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families were separated after presenting themselves at a port of entry to ask for asylum. they did it to everyone. this was a zero-tolerance policy, rick. it was even for asylum seekers. >> well, i don't know what about. i can tell you what the administration's policy is with respect to its sle applications. whether that policy was followed on the ground, that's a problem. >> it wasn't. >> well, again, that's a problem with enforcement, not a problem with the policy. >> it was a zero tolerance policy. it was stated as that. we've heard john kelly say that, we've heard stephen miller say that. it was a zero tolerance policy. everybody would be separated from their children. that's zero tolerance. it was supposed to be a deterrent and it has blown up into this, you know, human crisi crisis. >> there's no doubt it's blown up to a human crisis and the media has reported on that in
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many ways but the media doesn't report on the human crisis of children coming to the borer themselves. the fact is most of these folks are coming from central america, not mexico and they made a 2,000 miles through mexico, they had to cross the mexican border, which is no picnic so the idea that putting these children in detention is the worst thing that's happened to them, i'm not sure that is necessarily the case. these kids have been traum tid d -- traumatized a lot. >> yes, they were willing to risk their life to get here. rick, always appreciate getting your perspective. thank you very much. john? mounting ethical scandals for scott pruitt. new ones -- i mean new ones out just overnight. his calendar, did he have people at the epa scrub it to remove records and evidence of controversial meetings?
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the new questions surrounding epa administrator scott pruitt -- new ones on top of the old ones scrolling behind me on a continuous loop. pruitt is already the subject of 14 probes into ethical violations and now we add one more. cnn learned pruitt kept calendars to hide controversial meetings from the public according to an epa whistle-blower who says pruitt directed his staff to scrub his official schedule, which could violate federal law. our senior investigative correspondent drew griffith has more. >> reporter: this epa whistle-blower says scott pruitt and his staff kept secret calendars or schedules detailing meetings with industry representatives that have never been made public. according to kevin chimalewskie, his deputy chief of staff, a secret calendar containing the actual events was printed out
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then staff would gather around the table, determine which events would be kept off, which kept on and which would be altered. he says it was often done in pruitt's office and under his direction. >> scrubbed? >> scrubbed, yes, sir. >> of the official epa administrator schedule? >> absolutely, which happened quite a bit. >> reporter: cnn found more than two dozen meetings, events or calls left off pruitt's publicly-released calendar which is only released weeks after the events occur. what's missing? meetings with energy industry officials, lawyers, washington insiders who could potentially benefit from a friendlier epa. so he would meet with industry lobbyists, somebody from industry itself and decide later that wouldn't look good so scrub it off the calendar? >> sometimes later, even before we would put on the schedule "meeting with staff" that was the default button. >> reporter: want examples? internal e-mails show in april,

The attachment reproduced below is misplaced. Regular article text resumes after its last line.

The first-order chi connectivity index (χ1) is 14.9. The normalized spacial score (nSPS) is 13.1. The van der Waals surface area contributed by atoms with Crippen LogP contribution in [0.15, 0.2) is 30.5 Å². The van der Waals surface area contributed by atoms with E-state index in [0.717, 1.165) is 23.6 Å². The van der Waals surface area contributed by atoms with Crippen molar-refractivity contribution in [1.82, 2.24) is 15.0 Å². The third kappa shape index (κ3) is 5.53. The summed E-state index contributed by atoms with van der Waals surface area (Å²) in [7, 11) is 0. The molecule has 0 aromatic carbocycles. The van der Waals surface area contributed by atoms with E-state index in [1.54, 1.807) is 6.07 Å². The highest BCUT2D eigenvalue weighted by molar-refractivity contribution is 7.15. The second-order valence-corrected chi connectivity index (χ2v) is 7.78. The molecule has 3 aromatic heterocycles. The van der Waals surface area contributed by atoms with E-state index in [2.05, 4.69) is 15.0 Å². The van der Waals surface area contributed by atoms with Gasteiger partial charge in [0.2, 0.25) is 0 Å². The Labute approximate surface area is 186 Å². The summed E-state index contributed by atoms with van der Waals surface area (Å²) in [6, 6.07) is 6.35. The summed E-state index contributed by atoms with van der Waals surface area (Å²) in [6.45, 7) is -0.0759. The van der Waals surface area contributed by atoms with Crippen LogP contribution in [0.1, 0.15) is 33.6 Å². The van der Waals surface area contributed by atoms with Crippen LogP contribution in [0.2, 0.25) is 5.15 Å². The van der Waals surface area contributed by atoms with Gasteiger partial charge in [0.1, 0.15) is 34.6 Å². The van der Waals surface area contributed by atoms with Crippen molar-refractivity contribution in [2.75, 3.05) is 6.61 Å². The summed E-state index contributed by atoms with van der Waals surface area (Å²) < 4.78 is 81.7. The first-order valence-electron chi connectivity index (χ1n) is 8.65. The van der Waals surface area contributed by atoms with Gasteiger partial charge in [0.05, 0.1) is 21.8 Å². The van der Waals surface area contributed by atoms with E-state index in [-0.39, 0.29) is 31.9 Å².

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2017, pruitt has a briefing and attends a dinner at trump international hotel with coal company executive joseph pratt. it's not listed on the public epa calendar september, 2017, the official schedule shows pruitt met with former senator turned energy industry lobbyist trent lott but left off the meeting including the ceo of a shipping company and the discussion of ships and their fuel source. in october, 2017, a staff briefing appeared on pruitt's official calendar. e-mails show the meeting was with private attorneys representing a water district over a superfund site. >> we had three different schedules, one of them was one that no one else saw besides three or four of us. >> reporter: two government experts tell cnn altering, sanitizing official government records to protect the boss could lead to legal trouble. >> if somebody changed, deleted,
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scrubbed a ral record with tfed the intent to deceive it could be a violation of federal law. >> reporter: the most controversial deletion of all came after pruitt's $120,000 taxpayer-funded trip to rome in june, 2017. that trip included extensive interaction with catholic cardinal george fell who was charged with multiple historical charges of sexual offenses a few weeks later to which pell pleaded not guilty but this itinerary shows a tour with cardinal pell. it as not on pruitt's official calendar. also missing, a lunch with cardinal pell. >> all of our time at the vatican was spent with cardinal pell. he was our host. >> reporter: none of those tours, dinners and lunches appeared later when scott pruitt released his official calendar.
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chmieleewski says that was intentional. he says he was fired from the epa after raising questions about scott pruitt's extravagant spending. he supports donald trump and donald trump's pledge to drain the d.c. swamp. he says keeping pruitt at the epa makes no sense. >> right is right, wrong is wrong and what he's doing is completely wrong. >> reporter: cnn reached out to epa multiple times seeking comment for this report. scott pruitt and his staff have chosen not to respond. drew griffin, cnn, atlanta. >> that spells it out in one piece, how does scott pruitt survi survive. how does pruitt survive these